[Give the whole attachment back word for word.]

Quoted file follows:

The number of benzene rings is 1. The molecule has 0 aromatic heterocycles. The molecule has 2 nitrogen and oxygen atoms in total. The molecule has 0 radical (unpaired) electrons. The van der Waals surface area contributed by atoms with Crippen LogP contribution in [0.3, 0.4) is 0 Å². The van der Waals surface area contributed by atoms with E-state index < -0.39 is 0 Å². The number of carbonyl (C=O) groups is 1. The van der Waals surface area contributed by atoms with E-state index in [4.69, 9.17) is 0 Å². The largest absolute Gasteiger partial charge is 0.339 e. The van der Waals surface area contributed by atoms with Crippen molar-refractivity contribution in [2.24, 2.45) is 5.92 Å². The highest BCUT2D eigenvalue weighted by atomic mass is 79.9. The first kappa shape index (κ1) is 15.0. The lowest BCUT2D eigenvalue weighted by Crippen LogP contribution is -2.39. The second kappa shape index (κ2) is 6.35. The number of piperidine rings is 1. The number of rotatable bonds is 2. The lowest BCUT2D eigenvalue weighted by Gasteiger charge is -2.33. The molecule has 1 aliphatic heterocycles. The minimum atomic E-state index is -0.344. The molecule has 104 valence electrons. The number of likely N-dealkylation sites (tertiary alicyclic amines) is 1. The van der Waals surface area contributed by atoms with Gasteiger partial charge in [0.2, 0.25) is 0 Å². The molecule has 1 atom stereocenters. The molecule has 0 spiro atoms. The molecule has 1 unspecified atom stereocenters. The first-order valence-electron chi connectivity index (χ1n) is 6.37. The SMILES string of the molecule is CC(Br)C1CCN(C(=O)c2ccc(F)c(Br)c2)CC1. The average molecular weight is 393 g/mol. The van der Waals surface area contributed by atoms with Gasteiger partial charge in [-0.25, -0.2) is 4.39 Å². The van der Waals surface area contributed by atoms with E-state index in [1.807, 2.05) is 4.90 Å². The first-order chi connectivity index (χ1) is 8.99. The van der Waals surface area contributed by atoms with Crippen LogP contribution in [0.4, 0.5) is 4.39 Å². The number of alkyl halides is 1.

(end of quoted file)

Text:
The number of benzene rings is 1. The molecule has 0 aromatic heterocycles. The molecule has 2 nitrogen and oxygen atoms in total. The molecule has 0 radical (unpaired) electrons. The van der Waals surface area contributed by atoms with Crippen LogP contribution in [0.3, 0.4) is 0 Å². The van der Waals surface area contributed by atoms with E-state index < -0.39 is 0 Å². The number of carbonyl (C=O) groups is 1. The van der Waals surface area contributed by atoms with E-state index in [4.69, 9.17) is 0 Å². The largest absolute Gasteiger partial charge is 0.339 e. The van der Waals surface area contributed by atoms with Crippen molar-refractivity contribution in [2.24, 2.45) is 5.92 Å². The highest BCUT2D eigenvalue weighted by atomic mass is 79.9. The first kappa shape index (κ1) is 15.0. The lowest BCUT2D eigenvalue weighted by Crippen LogP contribution is -2.39. The second kappa shape index (κ2) is 6.35. The number of piperidine rings is 1. The number of rotatable bonds is 2. The lowest BCUT2D eigenvalue weighted by Gasteiger charge is -2.33. The molecule has 1 aliphatic heterocycles. The minimum atomic E-state index is -0.344. The molecule has 104 valence electrons. The number of likely N-dealkylation sites (tertiary alicyclic amines) is 1. The van der Waals surface area contributed by atoms with Gasteiger partial charge in [0.2, 0.25) is 0 Å². The molecule has 1 atom stereocenters. The molecule has 0 spiro atoms. The molecule has 1 unspecified atom stereocenters. The first-order valence-electron chi connectivity index (χ1n) is 6.37. The SMILES string of the molecule is CC(Br)C1CCN(C(=O)c2ccc(F)c(Br)c2)CC1. The average molecular weight is 393 g/mol. The van der Waals surface area contributed by atoms with Gasteiger partial charge in [-0.25, -0.2) is 4.39 Å². The van der Waals surface area contributed by atoms with E-state index in [1.807, 2.05) is 4.90 Å². The first-order chi connectivity index (χ1) is 8.99. The van der Waals surface area contributed by atoms with Crippen LogP contribution in [0.4, 0.5) is 4.39 Å². The number of alkyl halides is 1.